Good morning, Camden Chatters.
Yesterday was a somber day in Baltimore, and all across baseball, with the news of Frank Robinson’s passing at the age of 83.
Robinson was truly an unforgettable presence in baseball lore, from the incredible Hall of Fame career — in which he racked up 586 home runs and 1,812 RBIs over his 21 seasons, and won MVP awards in both leagues — to the trailblazing tenacity that saw him become the first black manager in MLB history. Robinson was an iconic figure in Orioles history, transforming them from a good team into a World Series champion during his six incredible years as a player, and later serving as a manager, coach, and executive. His statue stands proudly at Camden Yards, one of just six Orioles legends to be so honored.
Fond memories of Robinson have poured in from fans, former teammates, and media, including a wonderful tribute from our own Mark Brown. Yesterday on MLB Network, Orioles Hall of Famer and MASN broadcaster Jim Palmer shared further accolades.
“Thank goodness the Cincinnati Reds thought that Frank was an old 30,” Palmer said. “At the end of the day, he made all of us better players. He was going to play the game hard. He was going to play the game fair. And he was a guy, I think, when you look across into our dugout, that’s the guy you didn’t want to face in the ninth inning. He was just a marvelous player. Obviously I’m a little biased because I played with him all those years, but I’ve been around the game over 50 years, and he was one of the great offensive players I ever saw.”
And Robinson, of course, was perhaps the best clubhouse leader in Orioles’ history.
“They used to have a non-fraternization thing,” Palmer said, “where you’re not supposed to talk to the other team. If anyone did, Frank would fine them $50. Frank would go, ‘No, we don’t talk to the other team. We beat the other team.’ So he kind of set that edge. We used to have that kangaroo court, and guess who the judge was? It was Frank Robinson. He ruled.”
Indeed, Frank Robinson ruled. By every definition of the word.
Frank Robinson, MVP, first black manager, dies at 83 - ESPN
Among the notes in this biography of Robinson is that he had trouble finding housing when he came to Baltimore because some landlords refused black tenants. Society is the worst sometimes.
Remembering Frank Robinson: Former Orioles talk about what he meant to the team and to them – The Athletic
Dan Connolly breaks down a few of Robinson’s Orioles highlights, with commentary from some of his former teammates.
Frank Robinson remembered for his ability, toughness and fairness - BaltimoreBaseball.com
More of Robinson’s teammates and colleagues chime in with their remembrances of the Orioles legend.
Mourning the loss of Frank Robinson - School of Roch
Jim Palmer offers further thoughts on Robinson's indelible imprint on the franchise, and Brooks Robinson and the Angelos family pass along their statements.
Remembering Frank Robinson - MLB.com
National writers Ken Rosenthal and Richard Justice — who were Orioles reporters when Robinson managed the club — share their stories from the beat.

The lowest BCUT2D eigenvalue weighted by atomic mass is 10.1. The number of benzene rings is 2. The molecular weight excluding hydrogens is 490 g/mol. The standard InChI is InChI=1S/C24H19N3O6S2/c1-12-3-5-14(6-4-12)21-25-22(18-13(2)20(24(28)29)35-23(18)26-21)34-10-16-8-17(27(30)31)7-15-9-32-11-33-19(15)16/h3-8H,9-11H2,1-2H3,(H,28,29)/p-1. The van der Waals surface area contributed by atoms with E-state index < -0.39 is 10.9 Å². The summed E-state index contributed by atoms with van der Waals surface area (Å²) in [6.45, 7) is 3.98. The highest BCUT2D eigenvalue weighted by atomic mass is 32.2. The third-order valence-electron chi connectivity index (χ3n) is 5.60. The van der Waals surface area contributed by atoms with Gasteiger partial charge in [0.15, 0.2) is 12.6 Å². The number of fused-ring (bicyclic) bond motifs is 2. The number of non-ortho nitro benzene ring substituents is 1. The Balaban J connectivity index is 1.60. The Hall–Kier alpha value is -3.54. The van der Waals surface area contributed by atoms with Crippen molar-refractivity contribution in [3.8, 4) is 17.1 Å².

Frank Robinson's Top 10 MLB moments - MLB.com
MLB.com’s Matt Kelly runs through a few of Robinson’s most memorable moments in the majors.
Orioles sign Karns to major league deal (updated) - School of Roch
Lost in the Frank Robinson news is that the Orioles actually signed a major league free agent for the first time this winter, righty Nate Karns. To recycle my joke from Twitter: I rank the signing a 10 out of 10, because “Nate Karns” is an anagram of “ranks a ten.”
Orioles birthdays and history
Is today your birthday? Happy birthday! You share your big day with Camden Chat favorite Felix Pie, who turns 34 today. Although Pie’s overall stats in his three years with the Orioles were pretty terrible — .259/.303/.391 with 14 homers and 67 RBIs in 268 games — he won our hearts with his moxie and gumption and overall adorableness. And remember that time he hit for the cycle? Good old Felix.
Other ex-Orioles with birthdays today are 1974 nine-gamer Bob Oliver (76) and 1955-56 outfielder Hoot Evers. Evers, who died in 1991 at age 69, would have been 98 today.
On this day 11 years ago, Andy MacPhail pulled off a heist of a trade for the Orioles, dealing Erik Bedard to the Mariners for a five-player package that included Adam Jones and Chris Tillman. Jones by himself would have made the trade a steal; he spent 11 years with the Birds and ranks in their top five in hits, runs, homers, and RBIs, and his 31.5 WAR (per Baseball Reference) is 12th-most in Orioles history — not to mention his invaluable clubhouse leadership skills.
On top of that add Tillman, the Orioles’ ace during much of their recent winning stretch, and George Sherrill, who spent a season and a half as their closer, and all told the O’s received a total of 42.9 WAR in that deal (even including Tillman’s -3.3 the last two years). The Mariners, meanwhile, got 4.1 WAR out of Bedard in three injury-plagued seasons.
It was one of the greatest trades in Orioles history, perhaps second only to, well, Frank Robinson.